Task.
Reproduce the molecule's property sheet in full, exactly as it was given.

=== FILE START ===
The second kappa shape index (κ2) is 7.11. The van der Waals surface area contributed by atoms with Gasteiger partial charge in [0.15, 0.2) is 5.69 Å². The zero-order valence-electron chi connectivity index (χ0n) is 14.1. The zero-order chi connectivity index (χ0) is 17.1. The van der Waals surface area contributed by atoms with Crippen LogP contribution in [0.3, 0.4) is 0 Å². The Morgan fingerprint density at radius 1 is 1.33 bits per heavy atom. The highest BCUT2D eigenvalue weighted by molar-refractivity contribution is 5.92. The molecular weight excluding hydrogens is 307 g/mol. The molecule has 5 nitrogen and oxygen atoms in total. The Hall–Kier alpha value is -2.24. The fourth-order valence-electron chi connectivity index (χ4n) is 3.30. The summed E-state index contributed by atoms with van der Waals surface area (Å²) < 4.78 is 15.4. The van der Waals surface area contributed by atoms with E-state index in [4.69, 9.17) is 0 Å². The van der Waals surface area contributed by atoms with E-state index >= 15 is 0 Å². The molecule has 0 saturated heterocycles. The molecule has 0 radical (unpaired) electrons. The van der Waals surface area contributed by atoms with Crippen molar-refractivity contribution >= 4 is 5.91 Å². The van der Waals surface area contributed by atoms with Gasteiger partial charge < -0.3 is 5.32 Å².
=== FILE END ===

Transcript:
The second kappa shape index (κ2) is 7.11. The van der Waals surface area contributed by atoms with Gasteiger partial charge in [0.15, 0.2) is 5.69 Å². The zero-order valence-electron chi connectivity index (χ0n) is 14.1. The zero-order chi connectivity index (χ0) is 17.1. The van der Waals surface area contributed by atoms with Crippen LogP contribution in [0.3, 0.4) is 0 Å². The Morgan fingerprint density at radius 1 is 1.33 bits per heavy atom. The highest BCUT2D eigenvalue weighted by molar-refractivity contribution is 5.92. The molecular weight excluding hydrogens is 307 g/mol. The molecule has 5 nitrogen and oxygen atoms in total. The Hall–Kier alpha value is -2.24. The fourth-order valence-electron chi connectivity index (χ4n) is 3.30. The summed E-state index contributed by atoms with van der Waals surface area (Å²) < 4.78 is 15.4. The van der Waals surface area contributed by atoms with E-state index in [4.69, 9.17) is 0 Å². The van der Waals surface area contributed by atoms with E-state index >= 15 is 0 Å². The molecule has 0 saturated heterocycles. The molecule has 0 radical (unpaired) electrons. The van der Waals surface area contributed by atoms with Crippen molar-refractivity contribution >= 4 is 5.91 Å². The van der Waals surface area contributed by atoms with Gasteiger partial charge < -0.3 is 5.32 Å².